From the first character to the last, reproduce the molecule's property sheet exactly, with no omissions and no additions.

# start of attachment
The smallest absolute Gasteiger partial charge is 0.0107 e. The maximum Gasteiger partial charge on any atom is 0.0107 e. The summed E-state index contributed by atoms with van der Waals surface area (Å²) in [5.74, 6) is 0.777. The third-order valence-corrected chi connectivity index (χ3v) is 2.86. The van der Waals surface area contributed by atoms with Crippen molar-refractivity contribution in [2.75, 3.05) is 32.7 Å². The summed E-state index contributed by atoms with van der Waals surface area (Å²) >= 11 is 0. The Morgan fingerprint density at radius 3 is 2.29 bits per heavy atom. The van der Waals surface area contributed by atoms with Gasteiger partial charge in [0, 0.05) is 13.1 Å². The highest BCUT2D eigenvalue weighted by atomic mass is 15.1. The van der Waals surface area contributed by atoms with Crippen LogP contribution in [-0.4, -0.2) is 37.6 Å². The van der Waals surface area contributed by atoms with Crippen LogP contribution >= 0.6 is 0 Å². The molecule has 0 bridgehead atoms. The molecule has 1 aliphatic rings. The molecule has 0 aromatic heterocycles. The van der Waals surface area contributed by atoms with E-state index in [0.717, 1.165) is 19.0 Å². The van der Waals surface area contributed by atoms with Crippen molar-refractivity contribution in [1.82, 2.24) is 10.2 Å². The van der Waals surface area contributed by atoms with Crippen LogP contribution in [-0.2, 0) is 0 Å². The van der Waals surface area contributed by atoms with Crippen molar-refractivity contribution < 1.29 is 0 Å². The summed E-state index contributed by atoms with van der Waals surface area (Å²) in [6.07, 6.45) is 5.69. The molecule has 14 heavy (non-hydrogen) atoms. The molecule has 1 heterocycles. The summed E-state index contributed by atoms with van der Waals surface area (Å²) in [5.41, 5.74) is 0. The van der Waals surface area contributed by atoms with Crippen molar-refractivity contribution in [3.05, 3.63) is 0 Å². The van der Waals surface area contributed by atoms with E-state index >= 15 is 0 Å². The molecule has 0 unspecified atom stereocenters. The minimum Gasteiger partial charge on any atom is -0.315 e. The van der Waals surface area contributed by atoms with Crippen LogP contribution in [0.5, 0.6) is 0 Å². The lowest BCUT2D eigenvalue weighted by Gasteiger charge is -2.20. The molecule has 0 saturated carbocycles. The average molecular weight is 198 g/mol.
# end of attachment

The smallest absolute Gasteiger partial charge is 0.0107 e. The maximum Gasteiger partial charge on any atom is 0.0107 e. The summed E-state index contributed by atoms with van der Waals surface area (Å²) in [5.74, 6) is 0.777. The third-order valence-corrected chi connectivity index (χ3v) is 2.86. The van der Waals surface area contributed by atoms with Crippen molar-refractivity contribution in [2.75, 3.05) is 32.7 Å². The summed E-state index contributed by atoms with van der Waals surface area (Å²) >= 11 is 0. The Morgan fingerprint density at radius 3 is 2.29 bits per heavy atom. The van der Waals surface area contributed by atoms with Gasteiger partial charge in [0, 0.05) is 13.1 Å². The highest BCUT2D eigenvalue weighted by atomic mass is 15.1. The van der Waals surface area contributed by atoms with Crippen LogP contribution in [-0.4, -0.2) is 37.6 Å². The van der Waals surface area contributed by atoms with Crippen LogP contribution >= 0.6 is 0 Å². The molecule has 0 bridgehead atoms. The molecule has 1 aliphatic rings. The molecule has 0 aromatic heterocycles. The van der Waals surface area contributed by atoms with E-state index in [0.717, 1.165) is 19.0 Å². The van der Waals surface area contributed by atoms with Crippen molar-refractivity contribution in [1.82, 2.24) is 10.2 Å². The van der Waals surface area contributed by atoms with Crippen LogP contribution in [-0.2, 0) is 0 Å². The van der Waals surface area contributed by atoms with Crippen molar-refractivity contribution < 1.29 is 0 Å². The summed E-state index contributed by atoms with van der Waals surface area (Å²) in [6.07, 6.45) is 5.69. The molecule has 14 heavy (non-hydrogen) atoms. The molecule has 1 heterocycles. The summed E-state index contributed by atoms with van der Waals surface area (Å²) in [5.41, 5.74) is 0. The van der Waals surface area contributed by atoms with Crippen molar-refractivity contribution in [3.05, 3.63) is 0 Å². The van der Waals surface area contributed by atoms with E-state index >= 15 is 0 Å². The molecule has 0 unspecified atom stereocenters. The minimum Gasteiger partial charge on any atom is -0.315 e. The van der Waals surface area contributed by atoms with Crippen LogP contribution in [0.5, 0.6) is 0 Å². The lowest BCUT2D eigenvalue weighted by Gasteiger charge is -2.20. The molecule has 0 saturated carbocycles. The average molecular weight is 198 g/mol.